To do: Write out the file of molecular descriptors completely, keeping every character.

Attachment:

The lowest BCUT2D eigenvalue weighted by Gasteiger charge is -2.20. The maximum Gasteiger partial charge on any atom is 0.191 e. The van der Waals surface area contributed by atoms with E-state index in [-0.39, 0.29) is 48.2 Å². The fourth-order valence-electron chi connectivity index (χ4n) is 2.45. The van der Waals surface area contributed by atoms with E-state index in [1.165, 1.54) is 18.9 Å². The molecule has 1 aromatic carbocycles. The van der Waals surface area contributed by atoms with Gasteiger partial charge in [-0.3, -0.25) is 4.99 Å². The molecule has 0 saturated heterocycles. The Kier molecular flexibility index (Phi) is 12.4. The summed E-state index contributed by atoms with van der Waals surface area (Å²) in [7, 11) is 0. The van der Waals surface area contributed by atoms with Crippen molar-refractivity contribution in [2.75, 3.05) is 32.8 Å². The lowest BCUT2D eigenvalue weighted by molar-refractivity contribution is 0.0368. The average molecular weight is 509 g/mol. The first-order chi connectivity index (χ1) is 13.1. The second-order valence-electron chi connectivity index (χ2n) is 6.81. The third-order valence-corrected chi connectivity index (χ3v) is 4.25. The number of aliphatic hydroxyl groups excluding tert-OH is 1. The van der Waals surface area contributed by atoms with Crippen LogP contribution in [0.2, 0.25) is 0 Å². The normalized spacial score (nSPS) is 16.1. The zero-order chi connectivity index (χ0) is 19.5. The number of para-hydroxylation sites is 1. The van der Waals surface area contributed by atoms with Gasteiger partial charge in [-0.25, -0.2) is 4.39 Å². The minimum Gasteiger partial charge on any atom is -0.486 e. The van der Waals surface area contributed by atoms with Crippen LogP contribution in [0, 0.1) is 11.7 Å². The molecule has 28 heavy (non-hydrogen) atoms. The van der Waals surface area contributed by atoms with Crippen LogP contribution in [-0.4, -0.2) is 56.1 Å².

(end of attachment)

The lowest BCUT2D eigenvalue weighted by Gasteiger charge is -2.20. The maximum Gasteiger partial charge on any atom is 0.191 e. The van der Waals surface area contributed by atoms with E-state index in [-0.39, 0.29) is 48.2 Å². The fourth-order valence-electron chi connectivity index (χ4n) is 2.45. The van der Waals surface area contributed by atoms with E-state index in [1.165, 1.54) is 18.9 Å². The molecule has 1 aromatic carbocycles. The van der Waals surface area contributed by atoms with Gasteiger partial charge in [-0.3, -0.25) is 4.99 Å². The molecule has 0 saturated heterocycles. The Kier molecular flexibility index (Phi) is 12.4. The summed E-state index contributed by atoms with van der Waals surface area (Å²) in [7, 11) is 0. The van der Waals surface area contributed by atoms with Crippen molar-refractivity contribution in [2.75, 3.05) is 32.8 Å². The lowest BCUT2D eigenvalue weighted by molar-refractivity contribution is 0.0368. The average molecular weight is 509 g/mol. The first-order chi connectivity index (χ1) is 13.1. The second-order valence-electron chi connectivity index (χ2n) is 6.81. The third-order valence-corrected chi connectivity index (χ3v) is 4.25. The number of aliphatic hydroxyl groups excluding tert-OH is 1. The van der Waals surface area contributed by atoms with Crippen LogP contribution in [0.2, 0.25) is 0 Å². The normalized spacial score (nSPS) is 16.1. The zero-order chi connectivity index (χ0) is 19.5. The number of para-hydroxylation sites is 1. The van der Waals surface area contributed by atoms with Gasteiger partial charge in [-0.25, -0.2) is 4.39 Å². The minimum Gasteiger partial charge on any atom is -0.486 e. The van der Waals surface area contributed by atoms with Crippen LogP contribution in [0, 0.1) is 11.7 Å². The molecule has 28 heavy (non-hydrogen) atoms. The van der Waals surface area contributed by atoms with Crippen LogP contribution in [-0.4, -0.2) is 56.1 Å².